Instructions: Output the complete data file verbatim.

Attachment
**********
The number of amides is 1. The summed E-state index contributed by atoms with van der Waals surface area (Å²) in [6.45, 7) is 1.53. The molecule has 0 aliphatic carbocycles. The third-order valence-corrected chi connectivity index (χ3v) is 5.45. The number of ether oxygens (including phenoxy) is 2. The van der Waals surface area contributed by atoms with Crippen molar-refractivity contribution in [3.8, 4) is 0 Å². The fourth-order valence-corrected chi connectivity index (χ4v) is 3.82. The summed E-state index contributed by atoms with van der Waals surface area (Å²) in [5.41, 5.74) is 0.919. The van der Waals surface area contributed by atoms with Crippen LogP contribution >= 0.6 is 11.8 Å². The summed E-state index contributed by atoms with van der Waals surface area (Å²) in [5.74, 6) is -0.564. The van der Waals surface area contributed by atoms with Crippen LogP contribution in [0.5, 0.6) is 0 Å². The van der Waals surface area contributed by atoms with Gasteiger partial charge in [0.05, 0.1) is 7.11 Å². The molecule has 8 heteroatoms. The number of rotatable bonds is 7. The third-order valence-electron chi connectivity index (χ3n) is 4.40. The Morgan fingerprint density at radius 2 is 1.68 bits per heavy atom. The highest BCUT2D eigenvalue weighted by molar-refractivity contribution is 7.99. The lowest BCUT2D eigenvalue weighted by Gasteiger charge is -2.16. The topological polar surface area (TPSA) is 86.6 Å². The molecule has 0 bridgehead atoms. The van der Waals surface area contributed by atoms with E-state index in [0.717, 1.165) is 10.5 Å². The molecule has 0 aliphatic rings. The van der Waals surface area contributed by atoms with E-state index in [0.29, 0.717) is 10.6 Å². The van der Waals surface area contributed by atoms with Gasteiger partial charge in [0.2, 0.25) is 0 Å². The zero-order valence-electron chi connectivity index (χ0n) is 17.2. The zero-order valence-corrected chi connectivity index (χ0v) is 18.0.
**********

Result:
The number of amides is 1. The summed E-state index contributed by atoms with van der Waals surface area (Å²) in [6.45, 7) is 1.53. The molecule has 0 aliphatic carbocycles. The third-order valence-corrected chi connectivity index (χ3v) is 5.45. The number of ether oxygens (including phenoxy) is 2. The van der Waals surface area contributed by atoms with Crippen molar-refractivity contribution in [3.8, 4) is 0 Å². The fourth-order valence-corrected chi connectivity index (χ4v) is 3.82. The summed E-state index contributed by atoms with van der Waals surface area (Å²) in [5.41, 5.74) is 0.919. The van der Waals surface area contributed by atoms with Crippen LogP contribution >= 0.6 is 11.8 Å². The summed E-state index contributed by atoms with van der Waals surface area (Å²) in [5.74, 6) is -0.564. The van der Waals surface area contributed by atoms with Crippen LogP contribution in [0.5, 0.6) is 0 Å². The van der Waals surface area contributed by atoms with Gasteiger partial charge in [0.05, 0.1) is 7.11 Å². The molecule has 8 heteroatoms. The number of rotatable bonds is 7. The third-order valence-electron chi connectivity index (χ3n) is 4.40. The Morgan fingerprint density at radius 2 is 1.68 bits per heavy atom. The highest BCUT2D eigenvalue weighted by molar-refractivity contribution is 7.99. The lowest BCUT2D eigenvalue weighted by Gasteiger charge is -2.16. The topological polar surface area (TPSA) is 86.6 Å². The molecule has 0 bridgehead atoms. The van der Waals surface area contributed by atoms with E-state index in [0.717, 1.165) is 10.5 Å². The molecule has 0 aliphatic rings. The van der Waals surface area contributed by atoms with E-state index in [0.29, 0.717) is 10.6 Å². The van der Waals surface area contributed by atoms with Gasteiger partial charge in [0.2, 0.25) is 0 Å². The zero-order valence-electron chi connectivity index (χ0n) is 17.2. The zero-order valence-corrected chi connectivity index (χ0v) is 18.0.